Published on The Malta Independent¸ issue 21 August 2011
Not many people appreciate the economic contribution yielded by the iGaming industry in Malta. The island prides itself as a microcosm of Europe and as such is a good testing ground for products/concepts with an infrastructure that is generally good¸ cost-effective and constantly improving¸ particularly in the ICT sector. They say that the proof of the pudding is in the eating and the taste is first-class – Malta prides itself with over 300 active licensees. It is a proven fact that the iGaming industry is encouraged by government initiative and the state-of-the-art telecoms infrastructure that the island offers as one of the most progressive environments in the world for IT¸ remote gaming and e-Business activities.
Investment in ICT is increasing at a rapid pace. In terms of data links¸ in 2003 Vodafone Malta took a strategic decision that it must own the links from Malta right up to a central point in Europe and therefore decided to have its own submarine data cable between Malta and Sicily. Commissioned in 2004¸ this doubled the number of international data links connecting Malta to the rest of the world. With hindsight one recalls how¸ at the start of the iGaming community in 2001¸ data traffic was rather thin¸ in the order of a few tens of megabits¸ but it has grown exponentially since then. Three operators are competing to provide quality and reliable bandwidth via a submarine cable to the Italian mainland. In terms of technology¸ the fibre-optic submarine data cable remains an important – and extremely sensitive – link between Malta and the rest of the world.
Opposition spokesman on the economy Charles Mangion said that this sector has been a successful base operating out of Malta¸ generating some €50 million annually in revenue without the burden of new taxes (a low carbon footprint). Furthermore¸ he reaffirms that the sector also provides quality employment for a good number of people¸ mostly with excellent salaries .These include a mix of nationalities¸ but quite a few Maltese have also been recruited. In the iGaming sector¸ Malta has registered a gross added-value per hour of almost €36¸ the second highest in the EU. This element has made the sector competitive with other elements¸ with the potential for further development. All this is thanks to the hard working team at the Lotteries and Gaming Authority¸ which has excelled in monitoring a quality regulation.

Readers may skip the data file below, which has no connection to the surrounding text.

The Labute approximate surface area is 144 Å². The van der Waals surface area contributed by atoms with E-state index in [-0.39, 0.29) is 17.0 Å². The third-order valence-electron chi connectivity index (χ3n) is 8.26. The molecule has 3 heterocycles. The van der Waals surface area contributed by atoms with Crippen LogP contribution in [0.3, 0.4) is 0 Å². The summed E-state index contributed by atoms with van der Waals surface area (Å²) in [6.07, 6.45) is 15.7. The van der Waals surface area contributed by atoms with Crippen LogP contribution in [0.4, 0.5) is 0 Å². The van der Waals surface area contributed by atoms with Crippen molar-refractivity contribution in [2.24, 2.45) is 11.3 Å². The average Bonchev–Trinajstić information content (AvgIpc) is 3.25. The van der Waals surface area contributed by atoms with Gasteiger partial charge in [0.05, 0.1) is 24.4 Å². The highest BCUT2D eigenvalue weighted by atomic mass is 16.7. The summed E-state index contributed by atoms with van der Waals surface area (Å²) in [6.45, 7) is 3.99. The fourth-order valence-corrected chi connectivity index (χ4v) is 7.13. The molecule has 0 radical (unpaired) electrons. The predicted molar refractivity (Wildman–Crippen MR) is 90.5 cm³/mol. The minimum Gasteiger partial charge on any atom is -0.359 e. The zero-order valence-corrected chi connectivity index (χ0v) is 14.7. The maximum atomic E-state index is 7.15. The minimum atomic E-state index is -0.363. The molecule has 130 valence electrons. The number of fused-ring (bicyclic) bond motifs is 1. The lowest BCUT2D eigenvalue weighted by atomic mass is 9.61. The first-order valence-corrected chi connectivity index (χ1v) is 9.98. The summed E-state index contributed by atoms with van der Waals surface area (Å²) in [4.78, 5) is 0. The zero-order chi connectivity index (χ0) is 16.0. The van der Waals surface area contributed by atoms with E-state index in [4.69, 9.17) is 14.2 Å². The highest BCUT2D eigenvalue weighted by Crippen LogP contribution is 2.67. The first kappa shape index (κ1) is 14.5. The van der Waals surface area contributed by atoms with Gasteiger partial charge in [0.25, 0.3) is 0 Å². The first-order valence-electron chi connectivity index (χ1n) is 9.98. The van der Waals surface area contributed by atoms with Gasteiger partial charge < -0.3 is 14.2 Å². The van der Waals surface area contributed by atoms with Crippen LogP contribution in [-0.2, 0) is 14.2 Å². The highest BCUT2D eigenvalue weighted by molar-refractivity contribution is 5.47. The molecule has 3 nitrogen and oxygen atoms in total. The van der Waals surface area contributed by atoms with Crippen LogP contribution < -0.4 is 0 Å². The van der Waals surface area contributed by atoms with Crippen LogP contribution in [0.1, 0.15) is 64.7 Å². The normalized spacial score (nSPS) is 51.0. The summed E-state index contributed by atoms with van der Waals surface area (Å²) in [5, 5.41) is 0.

All this has been confirmed in a recent study by Prof. Joseph Falzon of the Department of Banking and Finance at the University¸ who has produced an analysis of the productive sectors of the Maltese economy in comparison with EU member states. In his study¸ Malta ranks fifth in the group in terms of gross value added per hours worked in 2007. In all the other sectors (including financial intermediation) Malta ranks sixth. Where Malta excels is in the personal services sector¸ where we were ranked first¸ thanks to the high gross value added per hour of the e-gaming sector.
Obviously¸ one could ask if this is perhaps too good to be true: there must be a catch in such a story of unbridled success. The fact is that¸ really and truly¸ Malta needs to be vigilant in its continual effort to beat the competition. It can do this in a number of ways¸ but definitely by keeping up-to